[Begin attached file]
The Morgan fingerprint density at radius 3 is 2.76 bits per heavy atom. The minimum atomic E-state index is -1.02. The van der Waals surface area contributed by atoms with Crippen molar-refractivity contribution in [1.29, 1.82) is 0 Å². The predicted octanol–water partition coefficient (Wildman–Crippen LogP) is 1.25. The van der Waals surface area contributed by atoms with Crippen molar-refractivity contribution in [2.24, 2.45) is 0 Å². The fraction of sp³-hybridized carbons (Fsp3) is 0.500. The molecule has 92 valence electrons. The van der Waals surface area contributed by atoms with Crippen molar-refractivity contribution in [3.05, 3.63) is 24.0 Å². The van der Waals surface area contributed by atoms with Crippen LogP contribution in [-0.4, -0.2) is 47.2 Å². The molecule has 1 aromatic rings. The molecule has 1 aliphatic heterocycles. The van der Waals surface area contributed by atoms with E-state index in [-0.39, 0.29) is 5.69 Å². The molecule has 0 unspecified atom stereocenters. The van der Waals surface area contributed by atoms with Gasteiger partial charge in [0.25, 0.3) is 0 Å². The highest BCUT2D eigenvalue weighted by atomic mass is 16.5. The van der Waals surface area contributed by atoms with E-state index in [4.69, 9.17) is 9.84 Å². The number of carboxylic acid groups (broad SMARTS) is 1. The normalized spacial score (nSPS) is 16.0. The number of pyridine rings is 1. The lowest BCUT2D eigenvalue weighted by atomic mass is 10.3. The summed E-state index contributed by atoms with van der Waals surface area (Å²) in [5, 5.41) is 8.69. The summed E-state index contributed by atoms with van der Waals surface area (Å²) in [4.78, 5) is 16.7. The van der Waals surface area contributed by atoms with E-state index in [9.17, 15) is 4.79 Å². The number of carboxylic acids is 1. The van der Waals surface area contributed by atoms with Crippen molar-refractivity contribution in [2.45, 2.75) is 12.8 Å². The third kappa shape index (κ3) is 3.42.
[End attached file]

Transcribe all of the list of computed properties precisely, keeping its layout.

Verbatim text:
The Morgan fingerprint density at radius 3 is 2.76 bits per heavy atom. The minimum atomic E-state index is -1.02. The van der Waals surface area contributed by atoms with Crippen molar-refractivity contribution in [1.29, 1.82) is 0 Å². The predicted octanol–water partition coefficient (Wildman–Crippen LogP) is 1.25. The van der Waals surface area contributed by atoms with Crippen molar-refractivity contribution in [2.24, 2.45) is 0 Å². The fraction of sp³-hybridized carbons (Fsp3) is 0.500. The molecule has 92 valence electrons. The van der Waals surface area contributed by atoms with Crippen molar-refractivity contribution in [3.05, 3.63) is 24.0 Å². The van der Waals surface area contributed by atoms with Crippen LogP contribution in [-0.4, -0.2) is 47.2 Å². The molecule has 1 aromatic rings. The molecule has 1 aliphatic heterocycles. The van der Waals surface area contributed by atoms with E-state index in [-0.39, 0.29) is 5.69 Å². The molecule has 0 unspecified atom stereocenters. The van der Waals surface area contributed by atoms with Gasteiger partial charge in [0.25, 0.3) is 0 Å². The highest BCUT2D eigenvalue weighted by atomic mass is 16.5. The van der Waals surface area contributed by atoms with E-state index in [4.69, 9.17) is 9.84 Å². The number of carboxylic acid groups (broad SMARTS) is 1. The normalized spacial score (nSPS) is 16.0. The number of pyridine rings is 1. The lowest BCUT2D eigenvalue weighted by atomic mass is 10.3. The summed E-state index contributed by atoms with van der Waals surface area (Å²) in [5, 5.41) is 8.69. The summed E-state index contributed by atoms with van der Waals surface area (Å²) in [4.78, 5) is 16.7. The van der Waals surface area contributed by atoms with E-state index in [9.17, 15) is 4.79 Å². The number of carboxylic acids is 1. The van der Waals surface area contributed by atoms with Crippen molar-refractivity contribution in [2.45, 2.75) is 12.8 Å². The third kappa shape index (κ3) is 3.42.